One of those activists was Tony Ingraffea, the Cornell professor who co-authored an infamous2011 study on the same topic that used many unwarranted assumptions in order to arrive at a high methane leakage rate for shale gas development. Indeed, the assumptions were so bad they seemed consciously misleading.  Ingraffea’s response to the EDF study (which he blasted out to the press a few minutes before the embargo was lifted on the study) was a cornucopia of misleading theories, scripted talking points, and outright science denial.
Interestingly, that arm-flailing response put Ingraffea at odds with another prominent academic: Robert Howarth, who co-authored the 2011 Cornell study with Ingraffea. Howarth labeled the UT study’s findings as “good news,” and even said the researchers did a “fine job” of studying emissions. Although he was by no means completely sold on a low emissions profile, Howarth even admitted that if emissions were kept below a certain point, his concern about shale would be tempered.
Let’s take a look at how these two Cornell professors responded to the study, in their own words:
Read the rest of the article by clicking here. 

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Kasich Planning to Attend Dedication of Hickory Bend Processing Plant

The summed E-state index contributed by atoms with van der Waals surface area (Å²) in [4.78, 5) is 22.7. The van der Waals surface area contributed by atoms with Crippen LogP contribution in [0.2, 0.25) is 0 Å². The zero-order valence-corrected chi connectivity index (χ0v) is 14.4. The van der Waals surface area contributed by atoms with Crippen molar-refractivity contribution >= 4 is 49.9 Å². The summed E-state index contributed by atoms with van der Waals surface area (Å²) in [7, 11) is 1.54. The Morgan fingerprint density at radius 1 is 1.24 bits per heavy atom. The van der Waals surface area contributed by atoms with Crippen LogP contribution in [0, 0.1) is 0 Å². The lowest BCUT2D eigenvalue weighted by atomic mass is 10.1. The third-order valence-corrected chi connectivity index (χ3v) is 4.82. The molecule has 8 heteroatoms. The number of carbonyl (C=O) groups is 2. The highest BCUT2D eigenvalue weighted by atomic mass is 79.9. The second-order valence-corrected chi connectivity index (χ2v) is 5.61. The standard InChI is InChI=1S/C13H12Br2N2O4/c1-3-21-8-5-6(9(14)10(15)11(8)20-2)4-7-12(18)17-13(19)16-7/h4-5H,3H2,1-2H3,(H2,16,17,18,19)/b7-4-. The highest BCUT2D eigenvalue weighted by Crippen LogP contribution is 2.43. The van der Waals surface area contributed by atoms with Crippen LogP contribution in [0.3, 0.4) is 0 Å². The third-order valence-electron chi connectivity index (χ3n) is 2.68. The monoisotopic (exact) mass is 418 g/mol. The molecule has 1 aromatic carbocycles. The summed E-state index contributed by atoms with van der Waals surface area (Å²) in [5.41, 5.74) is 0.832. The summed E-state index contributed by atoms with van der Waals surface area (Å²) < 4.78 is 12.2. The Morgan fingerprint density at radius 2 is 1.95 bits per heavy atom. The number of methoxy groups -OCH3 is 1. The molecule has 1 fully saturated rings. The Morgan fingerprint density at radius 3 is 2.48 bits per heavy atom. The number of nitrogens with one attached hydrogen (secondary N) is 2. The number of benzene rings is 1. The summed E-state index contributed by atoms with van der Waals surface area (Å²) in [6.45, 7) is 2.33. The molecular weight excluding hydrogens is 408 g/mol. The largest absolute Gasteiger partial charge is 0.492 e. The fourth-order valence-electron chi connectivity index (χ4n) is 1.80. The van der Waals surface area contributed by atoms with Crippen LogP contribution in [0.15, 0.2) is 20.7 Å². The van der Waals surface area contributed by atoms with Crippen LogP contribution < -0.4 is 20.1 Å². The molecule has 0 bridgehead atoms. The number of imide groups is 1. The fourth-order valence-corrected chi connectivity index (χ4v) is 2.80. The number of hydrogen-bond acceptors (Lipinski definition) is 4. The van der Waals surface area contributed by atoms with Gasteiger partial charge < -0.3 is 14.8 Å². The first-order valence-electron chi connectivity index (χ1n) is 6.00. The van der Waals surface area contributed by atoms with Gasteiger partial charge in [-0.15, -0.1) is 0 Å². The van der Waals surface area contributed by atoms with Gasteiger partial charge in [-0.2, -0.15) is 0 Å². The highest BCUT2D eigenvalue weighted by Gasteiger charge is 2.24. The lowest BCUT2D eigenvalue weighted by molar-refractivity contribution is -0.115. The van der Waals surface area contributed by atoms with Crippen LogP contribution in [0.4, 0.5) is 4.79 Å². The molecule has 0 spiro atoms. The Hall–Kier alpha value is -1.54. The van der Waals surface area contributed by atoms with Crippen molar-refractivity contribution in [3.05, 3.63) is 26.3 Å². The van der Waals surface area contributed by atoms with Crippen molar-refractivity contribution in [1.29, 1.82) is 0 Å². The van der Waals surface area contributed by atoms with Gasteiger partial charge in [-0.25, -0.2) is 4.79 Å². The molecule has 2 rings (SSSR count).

From the Youngstown Vindicator:
Gov. John Kasich will attend Monday’s dedication of the $375 million Hickory Bend Cryogenic Processing Plant on South State Line Road in New Middletown. 
NiSource Midstream Services formed a partnership with the exploration and production company Hilcorp Energy last year to construct the facility. The project is nearly complete.
The whole brief article can be viewed here. 

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Al Gore Calls Keystone XL Pipeline an "Atrocity"

From Fuel Fix:
In a rousing speech Thursday that included a Steve Martin impression and more than a couple colorful analogies, former Vice President Al Gore insisted that the proposed Keystone XL pipeline is an “atrocity” that must be rejected.